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Unpaid Taxes Put CA Cannabis Companies in the Crosshairs

unpaid taxes cannabis companies crosshairs

California Cannabis companies are continuing to face an ever-persisting burden when it comes to taxes within the market. While the COVID-19 pandemic brought leniency from tax collectors, that clemency is no longer anywhere to be found, and companies are paying the price. Or not.

According to MJBizDaily, both licensed and unlicensed cannabis companies alike owe a whopping $200 million dollars in taxes as of right now. Although the market is beginning to recover from the wrath of the Coronavirus pandemic, there are a number of important factors that are continuing to contribute to financial suffering within California’s marijuana industry.

Back To Life

Over the course of the last few months, the state has seen a tightening of the reins, so to speak, when it comes to the enforcement of tax payments and fees. The California Department of Tax and Fee Administration (CDTFA) has significantly upped the ante when it comes to dismantling illegal operations and sellers operating unlicensed.

The state is seeing an increase in raid operations as well as the seizing and selling of properties that had previously been being run illicitly.

According to a representative from the CDTFA, the department had remained lenient throughout the COVID-19 pandemic because it “was mindful of hardships that all businesses faced during the pandemic.”

“Now that the economy is showing signs of recovery,” according to that same representative, “[they] are resuming [their] standard approach to enforcement in all industries, including cannabis.”

Seizing Properties

A recent addition to the punitive measures of the CDTFA is the seizing of properties operating within the illicit cannabis market. Within three months, the department successfully auctioned three seized properties, the third of which sold for $50,000.

After a probe into illegal cannabis sales, the department seized and sold a property in Whittier, located east of Los Angeles, for $310,000 in late March. According to the CDTFA, unlicensed operators at the facility owed $850,000 in taxes.

Prior to that, the CDTFA sold another acquired property in Compton for $256,000 in collaboration with the Los Angeles County Sheriff’s Department.

In a conversation with MJBizDaily, the CDTFA said that unlicensed operations were functioning out of those properties and were selling an array of items including cannabis and cannabis paraphernalia.

Since 2020, the CDTFA has confiscated more than $30 million in cash and cannabis-related goods.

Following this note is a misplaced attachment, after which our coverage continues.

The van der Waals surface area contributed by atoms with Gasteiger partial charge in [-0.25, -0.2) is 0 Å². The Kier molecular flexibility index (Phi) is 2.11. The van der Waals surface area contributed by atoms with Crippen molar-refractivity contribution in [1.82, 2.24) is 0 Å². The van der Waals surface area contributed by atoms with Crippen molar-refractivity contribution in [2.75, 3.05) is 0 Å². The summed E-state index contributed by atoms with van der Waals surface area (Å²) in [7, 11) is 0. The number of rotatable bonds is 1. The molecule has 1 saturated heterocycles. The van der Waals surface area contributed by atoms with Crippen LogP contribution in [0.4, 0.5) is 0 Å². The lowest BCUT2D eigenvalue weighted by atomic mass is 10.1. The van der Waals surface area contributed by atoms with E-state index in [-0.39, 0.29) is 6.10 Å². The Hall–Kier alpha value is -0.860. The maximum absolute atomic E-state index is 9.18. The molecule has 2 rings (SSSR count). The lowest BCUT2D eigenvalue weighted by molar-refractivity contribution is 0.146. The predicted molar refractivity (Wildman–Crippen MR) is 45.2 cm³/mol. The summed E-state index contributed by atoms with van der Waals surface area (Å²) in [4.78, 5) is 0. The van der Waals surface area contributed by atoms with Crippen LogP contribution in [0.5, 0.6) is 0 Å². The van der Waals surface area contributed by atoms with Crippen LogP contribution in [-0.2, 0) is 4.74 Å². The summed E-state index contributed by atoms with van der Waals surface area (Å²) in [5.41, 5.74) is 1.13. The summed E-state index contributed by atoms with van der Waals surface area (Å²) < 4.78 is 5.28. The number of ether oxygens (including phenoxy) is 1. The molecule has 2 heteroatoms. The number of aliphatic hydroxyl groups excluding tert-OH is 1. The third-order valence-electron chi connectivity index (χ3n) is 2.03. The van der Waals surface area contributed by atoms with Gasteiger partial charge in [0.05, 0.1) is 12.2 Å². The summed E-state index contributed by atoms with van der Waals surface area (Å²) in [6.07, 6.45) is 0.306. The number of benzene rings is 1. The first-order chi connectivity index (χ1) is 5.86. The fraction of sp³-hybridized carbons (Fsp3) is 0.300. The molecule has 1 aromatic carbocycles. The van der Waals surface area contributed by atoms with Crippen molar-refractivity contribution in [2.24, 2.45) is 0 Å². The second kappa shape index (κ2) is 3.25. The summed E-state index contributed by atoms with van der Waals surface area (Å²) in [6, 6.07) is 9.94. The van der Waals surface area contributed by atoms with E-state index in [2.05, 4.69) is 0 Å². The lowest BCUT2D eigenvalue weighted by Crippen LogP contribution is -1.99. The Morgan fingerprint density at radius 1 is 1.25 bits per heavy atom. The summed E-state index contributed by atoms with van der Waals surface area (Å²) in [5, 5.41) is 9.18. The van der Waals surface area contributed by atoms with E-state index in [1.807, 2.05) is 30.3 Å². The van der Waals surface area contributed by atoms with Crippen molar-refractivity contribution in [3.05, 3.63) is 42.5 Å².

Back To ‘Illegality’

While the crack-down is all fine and well for tax collectors, licensed cannabis retailers are continuing to suffer harsh repercussions. Perhaps even harsher than the ones the pandemic brought. In Governor Newsom’s newly proposed tax plan, the state cultivation tax will be eliminated, and the burden will instead be placed at the retail level.

Since the legalization of cannabis in the state of California in 2018, licensed retailers have collected a colossal $187 million in unpaid taxes.

According to industry leaders and experts, California’s high tax rates have decimated licensed cannabis businesses while giving underground operations a substantial advantage in avoiding taxes and other compliance standards.

According to Tracy Gallegos, of the Duane Morris Law Firm in Las Vegas, many retailers entered the legal market hoping for promising and fruitful results. However, weak business decisions and a certain level of ignorance have resulted in crushing tax, licensing, and compliance fees.

For some experts like Gallegos, the heightening of regulations and taxes could result in the opposite of the desired effect and instead continue to motivate licensed retailers to head to the illicit market.

Yes, it seems as though the state of California – and the rest of the world – is beginning to heal from the damages caused by the pandemic, but tax collectors are forgetting – or choosing not – to consider other factors that are contributing to continued difficulties in the regulated market.

While the seizing of properties operating illicitly is important, it is equally necessary to recognize what is encouraging those illegal markets to flourish in the first place. Only then can the state begin to see real and lasting reform.

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